"If your mind were not befuddled from the draught of yesterevening, I would punish you severely for your hateful tongue and lack of respect!" Ganbar snapped. "Clear your head of its webs! The time for sleep is over."

Scowling at the kneeling slave girl, Ganbar was struck by just how vulnerable and frightened she appeared. He had the urge to kneel down beside her, comfort her and wipe the tears from her eyes, and perhaps tell her an amusing story to put a smile upon that lovely face. "She looks so devastated," he reprimanded himself as he felt the bite of guilt.

Had he been wrong in treating her so severely? "Yes, yes," he answered himself, "the sweet, darling girl never deserved the cruel name I called her or the harsh treatment I have dealt her and her sister." Seeing her distress, Ganbar felt angry with himself, angry and frustrated. He had never wanted the assignment of supervising these girls, and he knew himself to be woefully inadequate for the task. What did he know of teaching new slaves anyway? His two slave women had already been trained when he purchased them. Perhaps he was doing everything wrong. "Damn it, why did the Shakh decide to give the slave eunuch away? If he had stayed, he would have been the one to teach these girls!"

Feeling guilty, Ganbar began to speak again, but his tone was much kinder than before. "I have something here which might be helpful to you in waking up." Elfhild saw that he held a brass tray containing two small tulip-shaped green ceramic cups, two brass saucers, and two glasses of water.

Ganbar's loud talking had awakened Elffled, and, groaning, she sat up. "What is that?" she asked, gesturing towards the tray. "From the smell, I do not think I want any... I fear that my stomach is unsettled this morning." Though her sleep had been deep and peaceful with no dreams that she could remember, still she felt nauseated and her body ached with a dull pain.

Deciding that he would deal more kindly with the sisters, Ganbar squatted down and placed the tray on the carpet between them. "Slave girls, the foam-topped brown liquid which you see before you is called 'coffee,' and the glasses of water are provided so that you can refresh your taste after each drink," he remarked as he rose to his feet and moved away to stand at the edge of the carpet. The carpet belonged to the great shakh himself, and it would be rude of him to stand upon it. He considered a moment and then added, "You are cautioned that the coffee is very hot, and perhaps you will find the water of use in keeping the liquid from scalding your mouth."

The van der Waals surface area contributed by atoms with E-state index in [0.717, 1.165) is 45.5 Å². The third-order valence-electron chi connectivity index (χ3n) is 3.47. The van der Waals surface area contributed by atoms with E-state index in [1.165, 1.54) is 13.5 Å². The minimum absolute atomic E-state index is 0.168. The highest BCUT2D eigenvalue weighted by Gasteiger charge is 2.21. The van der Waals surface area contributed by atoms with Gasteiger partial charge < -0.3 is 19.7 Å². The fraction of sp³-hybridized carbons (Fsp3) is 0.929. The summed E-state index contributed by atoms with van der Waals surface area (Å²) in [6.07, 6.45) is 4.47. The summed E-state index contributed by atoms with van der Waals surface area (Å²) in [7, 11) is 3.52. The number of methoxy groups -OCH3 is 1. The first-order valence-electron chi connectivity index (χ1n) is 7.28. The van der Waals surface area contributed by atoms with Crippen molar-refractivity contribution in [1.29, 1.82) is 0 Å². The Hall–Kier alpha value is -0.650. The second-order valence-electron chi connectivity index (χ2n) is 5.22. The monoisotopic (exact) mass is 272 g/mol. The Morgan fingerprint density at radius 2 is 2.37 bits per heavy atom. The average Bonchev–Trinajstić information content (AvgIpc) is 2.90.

Cautiously, Elfhild picked up the cup and stared down at the frothy foam on the surface of the liquid. Carefully maneuvering the cup to her mouth, she took a sip. "Ow!" she cried, almost dropping the cup. "'Tis both hot and bitter!" She made a wry face and quickly reached for the glass of water to cool her tongue.

"Perhaps bitter to your unaccustomed tongue," Ganbar laughed, "but we are used to our coffee strong and only mildly sweetened. You girls should feel grateful this morning, for the illustrious Shakh has decided that he will allow you each a cup of this fine coffee. Making good coffee is a complicated and involved process, and while any one of us can brew it, the Shakh reserves that task for himself, for he takes great pride in preparing the drink."

"We are honored by the lord's kindness," Elfhild replied bleakly as she took a sip from her cup. Though Ganbar's tone was milder, she could not yet forgive him for his harsh words.

Growing irritated at Elfhild's sarcasm, Ganbar shot her a hostile look. "Of course, as ignorant barbarians, you would know nothing of the pleasures of this wholesome and stimulating drink!"

"Nay, Master, we are peasants," Elfhild interjected coldly, "and until recently we had not traveled more than a few leagues from our home. We have no idea what the folk of other countries eat or drink."

Ganbar pondered her words for a few moments, and, concluding finally that the girl agreed with him, he smiled indulgently. "Since someday you may well be making coffee for your new owner, you should begin now to learn all you can about this wondrous brew."

"Master, after drinking a few swallows of this strong concoction, I can see that is an acquired taste," Elffled offered diplomatically as she felt her throat assaulted and her stomach scourged by the bitter draught.